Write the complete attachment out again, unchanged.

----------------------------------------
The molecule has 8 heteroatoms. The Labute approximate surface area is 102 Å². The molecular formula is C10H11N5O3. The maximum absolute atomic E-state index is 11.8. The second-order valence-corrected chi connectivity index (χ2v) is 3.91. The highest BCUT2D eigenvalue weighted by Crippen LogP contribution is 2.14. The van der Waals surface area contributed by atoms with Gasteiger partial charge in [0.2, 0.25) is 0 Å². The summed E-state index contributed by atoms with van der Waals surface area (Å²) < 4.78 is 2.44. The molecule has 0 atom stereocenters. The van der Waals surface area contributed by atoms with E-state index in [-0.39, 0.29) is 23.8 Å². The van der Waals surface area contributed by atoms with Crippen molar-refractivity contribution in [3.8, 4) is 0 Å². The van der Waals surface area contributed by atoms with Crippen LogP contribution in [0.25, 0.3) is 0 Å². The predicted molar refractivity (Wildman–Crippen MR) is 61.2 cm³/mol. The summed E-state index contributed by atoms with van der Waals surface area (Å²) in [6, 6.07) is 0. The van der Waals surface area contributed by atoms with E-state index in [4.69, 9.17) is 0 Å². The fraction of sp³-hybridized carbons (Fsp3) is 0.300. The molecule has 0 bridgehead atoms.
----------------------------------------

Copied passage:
The molecule has 8 heteroatoms. The Labute approximate surface area is 102 Å². The molecular formula is C10H11N5O3. The maximum absolute atomic E-state index is 11.8. The second-order valence-corrected chi connectivity index (χ2v) is 3.91. The highest BCUT2D eigenvalue weighted by Crippen LogP contribution is 2.14. The van der Waals surface area contributed by atoms with Gasteiger partial charge in [0.2, 0.25) is 0 Å². The summed E-state index contributed by atoms with van der Waals surface area (Å²) < 4.78 is 2.44. The molecule has 0 atom stereocenters. The van der Waals surface area contributed by atoms with E-state index in [-0.39, 0.29) is 23.8 Å². The van der Waals surface area contributed by atoms with Crippen molar-refractivity contribution in [3.8, 4) is 0 Å². The van der Waals surface area contributed by atoms with Crippen LogP contribution in [0.25, 0.3) is 0 Å². The predicted molar refractivity (Wildman–Crippen MR) is 61.2 cm³/mol. The summed E-state index contributed by atoms with van der Waals surface area (Å²) in [6, 6.07) is 0. The van der Waals surface area contributed by atoms with E-state index in [4.69, 9.17) is 0 Å². The fraction of sp³-hybridized carbons (Fsp3) is 0.300. The molecule has 0 bridgehead atoms.